When not writing some of the greatest poetry and criticism in the English language, William Wordsworth and Samuel Taylor Coleridge were having families. (Well, Wordsworth was: Coleridge was mainly avoiding his.) Each had one surviving daughter, whose double biography Katie Waldegrave has written in The Poets’ Daughters, and each daughter was acutely aware of her father’s genius, to the extent that much of her life was shaped by it, for both good and ill.
Sara was two years the elder of the girls: both grew up in the Lake District and remained lifelong friends despite the bitter quarrel which parted their fathers. Coleridge, or STC as he’s known in this book, first walked out of Sara’s life when she was just a year old, and thereafter he would be absent for years at a time. Early on, her love of books earned her the label ‘bluestocking’, and there’s a sad account of her, aged nine, straining to impress her father in the hope that he won’t leave again. Of course he does. Dora Wordsworth was not scholarly and as a child inclined to tantrums, which were repressed by those around her. Her aunt Dorothy also noted that she was a bit plump. Poor Dora then spent the rest of her life trying hard to please everyone and to eat as little as possible.
STC died when Sara was 32. Horrified by the material then published about him, which was inaccurate even when affectionate, she set to work editing his papers. Rigorous, learned and scrupulous, she is now being recognised by many scholars as one of STC’s best editors. While editing was to consume much of her intellectual and creative energies, she also wrote a sort of fantasy novel called Phantasmion and poetry which is also now receiving more attention (a collection has recently been published by Carcanet). You might already know one of her rhymes for children, which begins:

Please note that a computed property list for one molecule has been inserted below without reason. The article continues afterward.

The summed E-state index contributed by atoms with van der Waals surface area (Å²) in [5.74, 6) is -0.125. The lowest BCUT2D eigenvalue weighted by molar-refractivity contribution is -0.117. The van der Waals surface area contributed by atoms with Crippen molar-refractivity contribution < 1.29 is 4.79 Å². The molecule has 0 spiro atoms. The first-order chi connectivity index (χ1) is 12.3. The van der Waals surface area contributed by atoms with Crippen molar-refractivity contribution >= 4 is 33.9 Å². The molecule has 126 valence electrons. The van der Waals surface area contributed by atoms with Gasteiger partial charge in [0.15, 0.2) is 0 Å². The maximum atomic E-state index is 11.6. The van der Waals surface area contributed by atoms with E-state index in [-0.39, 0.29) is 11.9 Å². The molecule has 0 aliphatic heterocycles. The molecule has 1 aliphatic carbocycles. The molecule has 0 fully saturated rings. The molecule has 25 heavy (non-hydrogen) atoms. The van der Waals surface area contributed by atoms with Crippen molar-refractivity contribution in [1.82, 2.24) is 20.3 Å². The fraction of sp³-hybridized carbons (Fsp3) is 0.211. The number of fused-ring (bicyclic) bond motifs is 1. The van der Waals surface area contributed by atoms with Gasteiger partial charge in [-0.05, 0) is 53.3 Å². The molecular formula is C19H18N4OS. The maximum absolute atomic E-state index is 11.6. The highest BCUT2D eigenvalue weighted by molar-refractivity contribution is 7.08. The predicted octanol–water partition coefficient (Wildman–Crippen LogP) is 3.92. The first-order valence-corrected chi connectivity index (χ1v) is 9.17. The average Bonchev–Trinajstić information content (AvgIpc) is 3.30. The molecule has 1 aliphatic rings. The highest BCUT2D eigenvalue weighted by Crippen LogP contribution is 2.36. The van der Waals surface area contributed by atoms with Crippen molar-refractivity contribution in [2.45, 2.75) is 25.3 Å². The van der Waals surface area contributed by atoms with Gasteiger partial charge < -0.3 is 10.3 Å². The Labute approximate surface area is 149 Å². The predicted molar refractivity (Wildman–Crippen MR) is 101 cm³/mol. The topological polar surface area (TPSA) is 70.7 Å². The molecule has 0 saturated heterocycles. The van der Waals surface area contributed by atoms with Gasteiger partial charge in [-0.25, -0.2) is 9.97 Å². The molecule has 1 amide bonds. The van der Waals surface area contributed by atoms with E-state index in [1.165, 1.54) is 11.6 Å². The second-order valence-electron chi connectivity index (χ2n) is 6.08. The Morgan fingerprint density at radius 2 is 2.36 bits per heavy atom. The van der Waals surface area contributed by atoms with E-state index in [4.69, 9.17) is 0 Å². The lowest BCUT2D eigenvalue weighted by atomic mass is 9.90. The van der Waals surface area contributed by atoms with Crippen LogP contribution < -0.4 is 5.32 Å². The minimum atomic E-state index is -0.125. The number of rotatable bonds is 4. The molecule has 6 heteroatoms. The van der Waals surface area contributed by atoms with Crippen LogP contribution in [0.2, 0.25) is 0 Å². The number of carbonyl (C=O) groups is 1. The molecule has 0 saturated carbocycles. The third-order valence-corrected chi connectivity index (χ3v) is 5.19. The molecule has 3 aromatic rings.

January brings the snow
Makes our feet and fingers glow.
It isn’t characteristic of her other work though, some of which Waldegrave quotes in the book and which I enjoyed (a review of which is here).
(Sara Coleridge, print from a portrait by George Richmond, 1845, when she was aged 43; the portrait was commissioned by her brother-in-law before she descended ‘into the vale of a certain age’; from here)
Sara wrote many letters and kept a diary; Dora is a more elusive character. She was horrifically thin, prone to weakness, coughs and colds. However, Dora’s correspondence is, Waldegrave remarks, always cheerful and does not reveal the strains which exerted such a toll on her body, and no diaries seem to have survived. She lived with her parents until her marriage at the age of 38: a marriage which Wordsworth vehemently opposed both because he was so deeply attached to Dora and because he was concerned about the prospective husband’s ability to support Dora financially. Within a year of the marriage, Dora’s husband was accused of fraud and subsequently lost all his money: Dora, ill, went to stay with her parents and never really left again. For her whole life she supported her father as his secretary, scribe, reader, proof-checker and general amanuensis. She also wrote pretty much the first travel book in English on Portugal, Journal of a Few Months Residence in Portugal, which Waldegrave argues should be considered as much fiction as fact (but I did feel she was stretching her case a bit here). It too has been recently republished by several electronic and paper publishers.